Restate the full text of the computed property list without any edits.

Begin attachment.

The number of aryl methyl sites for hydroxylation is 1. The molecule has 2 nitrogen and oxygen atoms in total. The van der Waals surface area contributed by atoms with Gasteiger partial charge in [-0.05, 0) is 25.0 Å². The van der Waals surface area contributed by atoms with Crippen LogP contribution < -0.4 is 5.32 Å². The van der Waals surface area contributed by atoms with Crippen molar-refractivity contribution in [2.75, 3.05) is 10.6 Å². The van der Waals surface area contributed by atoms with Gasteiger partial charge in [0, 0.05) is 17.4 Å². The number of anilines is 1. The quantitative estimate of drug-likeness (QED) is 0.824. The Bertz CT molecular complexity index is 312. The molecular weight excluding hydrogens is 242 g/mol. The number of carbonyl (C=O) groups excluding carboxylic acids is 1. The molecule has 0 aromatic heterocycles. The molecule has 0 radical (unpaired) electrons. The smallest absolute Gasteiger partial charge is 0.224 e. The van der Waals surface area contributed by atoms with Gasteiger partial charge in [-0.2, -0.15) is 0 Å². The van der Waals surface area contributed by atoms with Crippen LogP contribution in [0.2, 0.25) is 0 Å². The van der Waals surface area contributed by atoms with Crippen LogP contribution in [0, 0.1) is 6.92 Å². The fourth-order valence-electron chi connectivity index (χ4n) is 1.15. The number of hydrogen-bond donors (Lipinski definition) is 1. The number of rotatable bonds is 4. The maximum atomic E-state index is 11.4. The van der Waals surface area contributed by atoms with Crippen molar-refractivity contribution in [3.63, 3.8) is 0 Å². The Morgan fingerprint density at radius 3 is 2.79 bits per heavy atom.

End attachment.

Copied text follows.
The number of aryl methyl sites for hydroxylation is 1. The molecule has 2 nitrogen and oxygen atoms in total. The van der Waals surface area contributed by atoms with Gasteiger partial charge in [-0.05, 0) is 25.0 Å². The van der Waals surface area contributed by atoms with Crippen LogP contribution < -0.4 is 5.32 Å². The van der Waals surface area contributed by atoms with Crippen molar-refractivity contribution in [2.75, 3.05) is 10.6 Å². The van der Waals surface area contributed by atoms with Gasteiger partial charge in [0, 0.05) is 17.4 Å². The number of anilines is 1. The quantitative estimate of drug-likeness (QED) is 0.824. The Bertz CT molecular complexity index is 312. The molecular weight excluding hydrogens is 242 g/mol. The number of carbonyl (C=O) groups excluding carboxylic acids is 1. The molecule has 0 aromatic heterocycles. The molecule has 0 radical (unpaired) electrons. The smallest absolute Gasteiger partial charge is 0.224 e. The van der Waals surface area contributed by atoms with Gasteiger partial charge in [-0.2, -0.15) is 0 Å². The van der Waals surface area contributed by atoms with Crippen LogP contribution in [0.2, 0.25) is 0 Å². The van der Waals surface area contributed by atoms with Crippen LogP contribution in [0, 0.1) is 6.92 Å². The fourth-order valence-electron chi connectivity index (χ4n) is 1.15. The number of hydrogen-bond donors (Lipinski definition) is 1. The number of rotatable bonds is 4. The maximum atomic E-state index is 11.4. The van der Waals surface area contributed by atoms with Crippen molar-refractivity contribution in [3.63, 3.8) is 0 Å². The Morgan fingerprint density at radius 3 is 2.79 bits per heavy atom.